Sunday, Jun 26, 2022

Arc Of Chaos & Suffering: Poems By Kinshuk Gupta

The writer Kinshuk Gupta is a medical student and a poet

Arc Of Chaos & Suffering: Poems By Kinshuk Gupta
Photograph: Getty Images

Country, Razed

While waking under a blue, blushing sky, you want to think that the world
is the resonant throat of a mynah, disguised on a branch bursting
with red flowers. That there are enough breasts to cuddle the babies
crying in unattended cribs. That a teenager on a bicycle will stop,
watching a black Mercedes crush the ribs of a dog, blood bursting
from its body like lava. But then there are
headlines in black bold letters,
videos of men in skullcaps and crocheted shawls swarming the airport,
chasing each aircraft, latching onto its wings,
before it moves out
of their clasp. The desperate women are
crouching on the hot tarmac,
holding morsels of naan, watching men with
rifles release fatwas—
Visit Market With Male Escort; No Revealing Sandals or Clothes;
Stones for Adultery, Execution for Tight Clothes. Before entering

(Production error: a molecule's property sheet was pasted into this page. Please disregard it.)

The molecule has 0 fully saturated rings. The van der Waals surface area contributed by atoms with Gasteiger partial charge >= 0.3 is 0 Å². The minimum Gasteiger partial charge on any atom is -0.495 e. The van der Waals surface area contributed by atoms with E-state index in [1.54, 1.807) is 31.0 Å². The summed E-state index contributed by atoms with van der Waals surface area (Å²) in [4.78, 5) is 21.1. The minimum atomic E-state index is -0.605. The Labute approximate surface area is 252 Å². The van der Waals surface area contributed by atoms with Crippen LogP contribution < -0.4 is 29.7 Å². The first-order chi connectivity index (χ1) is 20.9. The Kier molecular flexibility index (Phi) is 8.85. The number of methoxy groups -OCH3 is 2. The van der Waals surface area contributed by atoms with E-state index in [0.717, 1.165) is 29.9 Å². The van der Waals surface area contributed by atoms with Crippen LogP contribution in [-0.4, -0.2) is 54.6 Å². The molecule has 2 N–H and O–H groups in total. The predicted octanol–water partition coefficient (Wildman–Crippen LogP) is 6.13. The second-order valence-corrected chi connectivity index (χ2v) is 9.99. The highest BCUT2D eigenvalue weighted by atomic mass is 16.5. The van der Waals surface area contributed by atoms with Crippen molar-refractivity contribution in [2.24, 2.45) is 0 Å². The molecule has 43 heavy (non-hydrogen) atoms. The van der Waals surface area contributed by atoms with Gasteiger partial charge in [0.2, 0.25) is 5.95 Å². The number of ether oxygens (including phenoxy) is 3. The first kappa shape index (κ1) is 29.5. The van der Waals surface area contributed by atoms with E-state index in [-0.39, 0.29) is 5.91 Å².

the aircraft, a young boy with swollen eyes kisses his country
on the map, allows it to flap in the bruised air, hoping
that someday it will become a bird. Two girls, their bodies
once twined like fig seeds, twist the neck of a hen and listen
to life flickering out of its body. The neighbours walk holding hands,
sand slipping from their sweaty fists, clustering  on the borders
like the paws of a leaping Urial. How, within minutes, a country loses
its frostbitten fingers, tomb-shaped chest, rickety heels to become
blood, bones, blasts of smoke. The drones of other countries circle
the cores of lithium, assess the risk-benefit ratio of each strategic step,
send planes to airlift only their citizens. The prime minister of my country
 is busy hoisting the flag, speaking in his husky voice about a hopeful future.
Perhaps Auden was right about the human
position of suffering—
when light is slashing your eyes, someone across the street
must be opening his window to the splash of sunlight.